Care Watch Responds to Bill 7

September 9, 2022

An open letter to:

  • Honourable Paul Calandra, Minister of Long-Term Care  
  • Honourable Sylvia Jones, Deputy Premier and Minister of Health
  • Honourable Raymond Sung Joon Cho, Minister of Seniors and Accessibility
  • Honourable Doug Ford, Premier of Ontario

On August 31, Ontario’s Legislature passed Bill 7, the MoreBeds, Better Care Act 2022. This act aims to move alternative level of care (or ALC) patients – those deemed not to need acute hospital care – to long-term care homes. A placement coordinator may assess any ALC patient for long-term care, select a long-term care home, give the patient’s personal health information to the home, and then admit the patient to the home – all without the consent of the patient or patient’s substitute decision maker.

Bill 7 was passed without public hearings, so this letter expresses our concerns and questions. Care Watch is a non-profit advocacy organization. Volunteers run it, and older adults lead it. We advocate for the policies and services that keep older Ontarians out of institutions and let them live safely and productively in their homes and communities – what they want and what the system needs.

Canada’s Supreme Court has upheld consent to health care as a fundamental right. Bill 7 says consent will be suspended only after “reasonable efforts” to obtain it. True consent, however, must be voluntary. Hospitals have long been able to charge per diems to long-stay patients. Patients now face additional, as yet unspecified (but possibly exorbitant), charges if they “refuse to move to a long-term care bed” not of their choosing. There are to be “conversations” to persuade them. At what point do those conversations become threats, and when do those threats become coercion? Financial coercion is a form of abuse, which is not only ethically and morally disturbing, but also subject to legal challenge.

Protection of personal health information is equally fundamental, and privacy law rests on maintaining confidentiality. Information on ALC patients (or anyone else) disclosed without consent violates privacy legislation, is contrary to human rights, and may also be unconstitutional.

Ontario’s premier asserts that ALC patients are “… going to get much better care in a long-term care facility than sitting in a hospital bed.” This is questionable at best. The homes with vacancies and no waiting lists are the substandard ones in which too many residents died over the past two years – often not even from COVID, but from basic neglect. In many homes, staffing shortages may be even worse than in hospitals, placing patients at even greater risk. Prospective residents fear living in these homes, and their families fear for them.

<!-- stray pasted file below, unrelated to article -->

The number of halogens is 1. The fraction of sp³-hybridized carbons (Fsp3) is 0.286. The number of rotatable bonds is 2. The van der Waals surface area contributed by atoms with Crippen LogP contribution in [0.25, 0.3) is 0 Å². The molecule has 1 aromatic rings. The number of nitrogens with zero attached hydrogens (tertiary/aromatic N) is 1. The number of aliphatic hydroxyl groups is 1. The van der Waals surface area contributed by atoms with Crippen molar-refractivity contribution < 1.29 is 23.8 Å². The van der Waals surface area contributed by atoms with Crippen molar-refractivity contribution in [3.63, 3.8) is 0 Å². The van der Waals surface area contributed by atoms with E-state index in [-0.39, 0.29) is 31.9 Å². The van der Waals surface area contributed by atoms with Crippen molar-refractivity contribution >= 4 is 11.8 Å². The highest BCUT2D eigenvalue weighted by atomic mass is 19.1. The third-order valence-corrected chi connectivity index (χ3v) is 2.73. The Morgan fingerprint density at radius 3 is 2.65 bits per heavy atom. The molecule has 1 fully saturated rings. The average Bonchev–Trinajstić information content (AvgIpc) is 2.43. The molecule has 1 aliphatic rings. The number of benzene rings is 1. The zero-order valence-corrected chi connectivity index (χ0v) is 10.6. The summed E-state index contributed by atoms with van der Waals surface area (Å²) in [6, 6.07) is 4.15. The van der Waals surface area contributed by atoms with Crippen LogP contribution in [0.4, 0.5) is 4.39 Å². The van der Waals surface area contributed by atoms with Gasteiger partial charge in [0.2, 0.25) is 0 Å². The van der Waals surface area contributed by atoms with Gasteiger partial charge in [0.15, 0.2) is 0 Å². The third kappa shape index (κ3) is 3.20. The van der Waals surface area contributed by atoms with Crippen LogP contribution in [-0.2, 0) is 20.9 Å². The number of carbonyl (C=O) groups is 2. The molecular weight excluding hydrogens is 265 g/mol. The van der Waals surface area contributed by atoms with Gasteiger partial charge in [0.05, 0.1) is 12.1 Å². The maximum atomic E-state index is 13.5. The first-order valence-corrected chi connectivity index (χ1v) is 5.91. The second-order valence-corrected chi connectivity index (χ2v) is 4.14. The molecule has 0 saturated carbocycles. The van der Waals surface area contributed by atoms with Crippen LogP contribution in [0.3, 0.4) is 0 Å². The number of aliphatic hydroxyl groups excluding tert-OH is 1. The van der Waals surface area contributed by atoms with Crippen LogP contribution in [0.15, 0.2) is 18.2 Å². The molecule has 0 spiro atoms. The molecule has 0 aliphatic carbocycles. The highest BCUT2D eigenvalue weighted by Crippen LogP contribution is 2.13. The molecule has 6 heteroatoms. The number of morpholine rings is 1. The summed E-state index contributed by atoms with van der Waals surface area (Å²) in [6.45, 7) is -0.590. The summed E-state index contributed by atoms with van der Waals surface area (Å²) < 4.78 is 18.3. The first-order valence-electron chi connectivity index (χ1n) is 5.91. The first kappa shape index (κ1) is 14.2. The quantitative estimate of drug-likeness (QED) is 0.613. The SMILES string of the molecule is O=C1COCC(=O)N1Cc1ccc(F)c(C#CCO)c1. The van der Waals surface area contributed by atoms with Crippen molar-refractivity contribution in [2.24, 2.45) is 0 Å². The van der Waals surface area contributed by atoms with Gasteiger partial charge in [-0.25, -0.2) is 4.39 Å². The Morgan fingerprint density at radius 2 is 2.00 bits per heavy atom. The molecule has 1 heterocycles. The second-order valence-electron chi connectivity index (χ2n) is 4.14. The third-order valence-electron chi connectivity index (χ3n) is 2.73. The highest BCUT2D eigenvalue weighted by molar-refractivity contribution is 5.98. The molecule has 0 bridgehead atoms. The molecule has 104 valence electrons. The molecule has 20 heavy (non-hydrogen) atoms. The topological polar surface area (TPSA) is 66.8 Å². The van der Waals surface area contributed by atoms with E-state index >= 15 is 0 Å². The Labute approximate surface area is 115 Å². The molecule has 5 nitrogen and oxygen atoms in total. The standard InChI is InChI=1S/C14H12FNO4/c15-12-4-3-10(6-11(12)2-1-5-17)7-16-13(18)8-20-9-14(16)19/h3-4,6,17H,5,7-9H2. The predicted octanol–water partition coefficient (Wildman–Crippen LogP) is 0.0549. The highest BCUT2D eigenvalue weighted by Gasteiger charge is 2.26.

Although these placements are technically “interim” or “temporary,” they are more likely to be permanent. The average life expectancy of an older adult entering long-term care is 18 months – hardly enough time for a bed they prefer to become available.

Care Watch asks Ontario’s government:

Are you prepared to close long-term care homes, whether not-for-profit or for-profit, that do not meet care and safety standards?

When older adults needcare, hospitals and long-term care homes aren’t the only choices. Many can thrive in their own homes and communities with some support. This is where home and community care comes in. Home support programs can divert the known 10-12% of patients who don’t need long-term care away from institutions. In its budget, government announced an additional $1 billion for home care. What we haven’t seen are announcements of what that funding will do. Starting by giving more funding to existing community agencies would immediately expand services – a quick result.

Care Watch asks Ontario’s government:

  • How are you building capacity in the community to care for older adults?
  • What are you doing to give workers in the community the same pay as those in hospitals and long-term care homes?
  • How are you using the $1 billion you promised to move people out of hospitals into the community? Who will receive this funding, and what services will it provide?
  • How are you using the unspent $1.8 billion in your health care budget?

It’s time to stop punishing older adults for system failures. ALC patients didn’t cause these failures. They are a symptom of years of neglect, underfunding, wage-limiting legislation, and inadequate home and community care. All parts of the system – hospitals, long-term care homes, and home and community care – are short of staff. It’s hard to find workers and even harder to keep them. Recruitment and training efforts and one-time retention bonuses alone won’t build a stable workforce.

Care Watch asks Ontario’s government:

  • What are you doing about understaffing throughout health care?
  • Are you giving health care workers in hospitals, long-term care homes, and communities the wages, benefits, and working conditions that encourage them to stay?

ALC patients are sometimes called “bed blockers,” though we doubt that they willingly block beds. Most of them aren’t even waiting for a long-term care bed. They are more likely to be waiting for rehabilitation, complex continuing care, or mental health services. Yet only those destined for long-term care are being singled out for extreme measures. We wouldn’t tolerate discrimination based on race, religion, or gender identity. We shouldn’t tolerate discrimination based on age.

Other organizations have expressed concerns in line with ours – suspension of rights, financial abuse, and populating substandard long-term care homes with unwilling residents. We add our voice to theirs.


Fiona Green & Gail Thompson, Co-Chairs, Board of Directors, Care Watch Ontario